We asked Agnieszka Gut, talent manager and current EuroMBA student about her thoughts on lean thinking and where she thought it could be applied.

Agnieszka Gut:

Where else I can use lean knowledge practically? Not surprisingly I ended up browsing through millions of websites about lean methodology in the sector of sports. Ciacca (2016) stated that in order to be successful you need to challenge the norms, be bold, do things differently and apply lean thinking to the processes. Frankly, I got inspired by lean methodology because clearly it is a people-centric approach (Jones, 2017).

I decided to put my “lean” hat on. I found my “What?” and it was lean thinking. According to ZeeshaN.SyeD (2016), a lean practitioner, there is no shortage of “waste” in XXI century but there is a shortage of “value”. Then, lean mindset of our times is not only about elimination of waste but also on increasing the value of operations. Going further, I needed to find my “How?”. Nowadays, sport industries experience visible growth. Can manufacturing knowledge serve as an inspiration to improve sport sector? Can we extent lean concept to the sport business? Literature says that yes, if we will learn how to “see the world” through “lean lenses”.

So, what really is lean management in Sports? It means learning by doing as well as application of humility and confidence (Marietsa, 2017). Moreover, it is a constant coaching, mentoring and growth attitude in whatever you are training. Others say it is “respect for people” and in the same time delivering more value to the sports fan (Lean Blog: Sports). You can especially see the application of it in Baseball. John Schuerholtz shares in his interview with WSJ (Adams, 2005) five tips of transforming sport culture along with lean transformation: 1) gather everyone, communicate the plan, and preach it daily. 2) constantly remind them that it works. 3) Don´t be afraid to get rid of people who don’t buy in. 4) Make the lowest – level employees feel as important to success as the top-level executives. 5) Show trust in everyone to do their jobs well.  I certainly agree that these principles are applicable in any sport organization.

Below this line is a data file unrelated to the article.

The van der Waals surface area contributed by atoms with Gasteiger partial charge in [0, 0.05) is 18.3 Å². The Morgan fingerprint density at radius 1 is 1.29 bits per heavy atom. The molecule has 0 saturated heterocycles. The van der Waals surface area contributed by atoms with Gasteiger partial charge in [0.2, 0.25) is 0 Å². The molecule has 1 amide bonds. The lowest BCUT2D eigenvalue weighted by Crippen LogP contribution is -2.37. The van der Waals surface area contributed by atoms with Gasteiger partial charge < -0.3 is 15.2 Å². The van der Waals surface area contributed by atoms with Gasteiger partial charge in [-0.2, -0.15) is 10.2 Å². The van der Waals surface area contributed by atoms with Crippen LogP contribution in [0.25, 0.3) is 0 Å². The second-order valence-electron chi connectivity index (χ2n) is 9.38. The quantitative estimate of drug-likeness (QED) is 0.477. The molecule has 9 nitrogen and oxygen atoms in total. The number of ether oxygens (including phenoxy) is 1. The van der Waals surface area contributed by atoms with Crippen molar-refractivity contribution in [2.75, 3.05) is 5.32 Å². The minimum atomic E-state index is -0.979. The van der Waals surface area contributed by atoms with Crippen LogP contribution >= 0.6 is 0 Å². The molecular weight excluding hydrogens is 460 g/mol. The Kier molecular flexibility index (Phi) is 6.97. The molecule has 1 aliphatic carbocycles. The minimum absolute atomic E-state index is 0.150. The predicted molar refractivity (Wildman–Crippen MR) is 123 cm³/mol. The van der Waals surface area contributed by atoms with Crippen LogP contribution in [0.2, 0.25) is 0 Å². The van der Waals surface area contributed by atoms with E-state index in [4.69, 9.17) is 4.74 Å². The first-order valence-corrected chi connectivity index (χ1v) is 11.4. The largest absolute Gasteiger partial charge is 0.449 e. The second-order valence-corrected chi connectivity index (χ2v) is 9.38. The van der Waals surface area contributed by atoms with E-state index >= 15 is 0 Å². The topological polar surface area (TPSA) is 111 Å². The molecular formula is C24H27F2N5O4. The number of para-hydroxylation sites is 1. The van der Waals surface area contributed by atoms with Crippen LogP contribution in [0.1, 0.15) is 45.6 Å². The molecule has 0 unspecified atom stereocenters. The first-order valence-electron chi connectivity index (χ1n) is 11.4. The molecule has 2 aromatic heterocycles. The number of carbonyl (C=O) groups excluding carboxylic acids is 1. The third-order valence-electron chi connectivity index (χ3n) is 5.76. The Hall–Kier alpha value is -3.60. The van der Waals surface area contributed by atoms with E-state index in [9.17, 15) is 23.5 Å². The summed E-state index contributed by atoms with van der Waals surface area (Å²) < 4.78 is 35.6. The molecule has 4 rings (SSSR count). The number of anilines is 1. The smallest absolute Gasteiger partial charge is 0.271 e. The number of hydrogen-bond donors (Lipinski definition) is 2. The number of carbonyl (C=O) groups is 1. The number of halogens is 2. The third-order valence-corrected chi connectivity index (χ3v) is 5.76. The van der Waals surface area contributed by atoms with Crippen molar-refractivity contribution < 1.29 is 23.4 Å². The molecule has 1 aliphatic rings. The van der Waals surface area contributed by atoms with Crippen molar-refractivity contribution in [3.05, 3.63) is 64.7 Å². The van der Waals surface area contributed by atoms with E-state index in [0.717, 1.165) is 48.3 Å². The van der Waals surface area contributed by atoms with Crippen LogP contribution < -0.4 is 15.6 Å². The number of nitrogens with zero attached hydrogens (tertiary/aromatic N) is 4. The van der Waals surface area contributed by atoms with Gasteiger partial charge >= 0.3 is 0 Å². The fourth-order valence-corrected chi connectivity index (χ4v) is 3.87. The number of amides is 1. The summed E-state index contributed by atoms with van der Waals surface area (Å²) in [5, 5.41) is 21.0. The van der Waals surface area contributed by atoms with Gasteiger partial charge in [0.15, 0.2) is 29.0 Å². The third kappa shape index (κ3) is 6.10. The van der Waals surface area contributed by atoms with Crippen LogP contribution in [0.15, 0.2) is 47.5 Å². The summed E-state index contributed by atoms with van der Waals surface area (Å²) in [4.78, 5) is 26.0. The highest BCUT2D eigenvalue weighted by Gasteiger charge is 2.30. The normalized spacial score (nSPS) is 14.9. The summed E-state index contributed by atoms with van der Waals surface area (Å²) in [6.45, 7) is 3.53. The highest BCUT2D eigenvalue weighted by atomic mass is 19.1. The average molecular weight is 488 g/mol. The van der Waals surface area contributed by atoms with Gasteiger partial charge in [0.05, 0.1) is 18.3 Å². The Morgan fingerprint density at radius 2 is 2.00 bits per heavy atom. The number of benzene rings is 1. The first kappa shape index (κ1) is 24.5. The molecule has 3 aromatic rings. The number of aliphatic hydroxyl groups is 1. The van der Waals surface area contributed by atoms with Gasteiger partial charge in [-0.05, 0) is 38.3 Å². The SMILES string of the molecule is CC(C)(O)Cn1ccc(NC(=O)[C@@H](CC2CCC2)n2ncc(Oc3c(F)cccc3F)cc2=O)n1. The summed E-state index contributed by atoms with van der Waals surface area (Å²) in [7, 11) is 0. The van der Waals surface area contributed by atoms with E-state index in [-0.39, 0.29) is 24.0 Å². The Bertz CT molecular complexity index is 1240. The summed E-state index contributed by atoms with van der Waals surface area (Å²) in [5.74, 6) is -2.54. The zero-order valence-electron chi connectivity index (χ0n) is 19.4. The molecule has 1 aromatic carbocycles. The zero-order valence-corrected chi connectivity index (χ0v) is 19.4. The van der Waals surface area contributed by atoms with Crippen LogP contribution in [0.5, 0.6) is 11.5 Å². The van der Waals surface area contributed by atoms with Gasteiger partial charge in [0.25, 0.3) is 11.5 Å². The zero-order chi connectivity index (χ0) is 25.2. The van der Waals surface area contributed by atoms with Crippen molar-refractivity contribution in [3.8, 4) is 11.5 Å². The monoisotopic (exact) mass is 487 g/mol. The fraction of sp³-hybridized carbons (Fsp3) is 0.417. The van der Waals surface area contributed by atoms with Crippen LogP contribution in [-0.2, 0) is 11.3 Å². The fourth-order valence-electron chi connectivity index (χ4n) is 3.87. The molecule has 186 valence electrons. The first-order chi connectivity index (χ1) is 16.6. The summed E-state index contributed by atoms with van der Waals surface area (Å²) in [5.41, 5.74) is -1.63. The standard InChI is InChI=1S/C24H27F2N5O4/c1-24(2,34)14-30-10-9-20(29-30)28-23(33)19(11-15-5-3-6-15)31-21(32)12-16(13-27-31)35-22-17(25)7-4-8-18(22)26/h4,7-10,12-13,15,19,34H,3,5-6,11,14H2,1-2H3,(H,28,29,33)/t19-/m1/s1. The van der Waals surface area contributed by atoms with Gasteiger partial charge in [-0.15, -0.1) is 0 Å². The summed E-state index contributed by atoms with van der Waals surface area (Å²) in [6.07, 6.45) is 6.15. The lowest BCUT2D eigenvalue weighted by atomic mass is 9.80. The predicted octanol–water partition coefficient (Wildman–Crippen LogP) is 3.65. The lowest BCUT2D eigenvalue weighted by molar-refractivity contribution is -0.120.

“Why?” it makes sense to apply lean in sports? Kaizen as well as Scrum approaches help a sport team to learn, experiment and win quickly with minimum effort and waste  (Marietsa, 2017). Especially a coach-trainer within a team can play the role of kaizen facilitator and a performance-coach.

What are the tools, or innovative technologies that can be used?

  1. Hoshin planning, as systematic method of strategic planning that aligns strategic objectives with the specific resources and action plans (Waldo, 2018).
  2. A3 problem solving (Jones, 2017).
  3. Data-driven insights to make improvements in terms of performance and efficiency.
  4. Kaizen Events.
  5. Value Stream Mapping.

I bet you now wonder, who the successful lean leaders in sports are. I also asked myself this question and I ended up browsing about high-performance sport coaching. Standing out examples are: Dave Brailsford (UK SKY cycling) and Sir Clive Woodward (England rugby coach 1998 – 2003). Woodward stated in his biography:

“These are not necessarily what he would call the value adding moments, the best pass, tackle or scrummage but, rather, making sure the environment around the players reduced waste time and effort and again gave more time for the essential value add stuff to be perfected.”

Is lean the management of the future? I definitely think so, however Byrne (2017) confirms that only 5-7% of enterprises willing to adopt lean approaches succeed. The concept is relatively easy to explain but very challenging to adopt in practice. Why it is so challenging? Many companies fail to understand the nature of lean à it is not only about cutting the costs but also about delivering more value to the end customer. Additionally, “learning-by-doing” is a type of leadership where a bo

ss needs to be physically present and participating on kaizen events. Furthermore, practicing “lean” is a team sport, hence traditional management by objectives approach is not favorable (Byrne, 2017).

There is also one bold challenge that I see every day myself when I am in the gym – automatisation of waste. Everything is literally digitalised: your program, machines, cycling rooms and all types of communication. On one hand it helps sport companies to become lean, but on another hand all the digitalisation just creates more waste inside the process. Honestly, not all the problems can be solved via IT systems. Another challenge is to deliver the right type of class (Gap, Fitness Condition, Zumba) to the right fit level of participant. I really think that if gyms will apply effective tools, such as: A3 problem solving or data-driven insights, better this problem could be solved.

Overall, if lean can be delivered well, the approach really can help in driving extraordinary results in sports. I believe that in the future we will see more companies introducing lean principles in sport environments. There is more to that, every one of us can start living with lean principles – this way we all can create more value in our lives.

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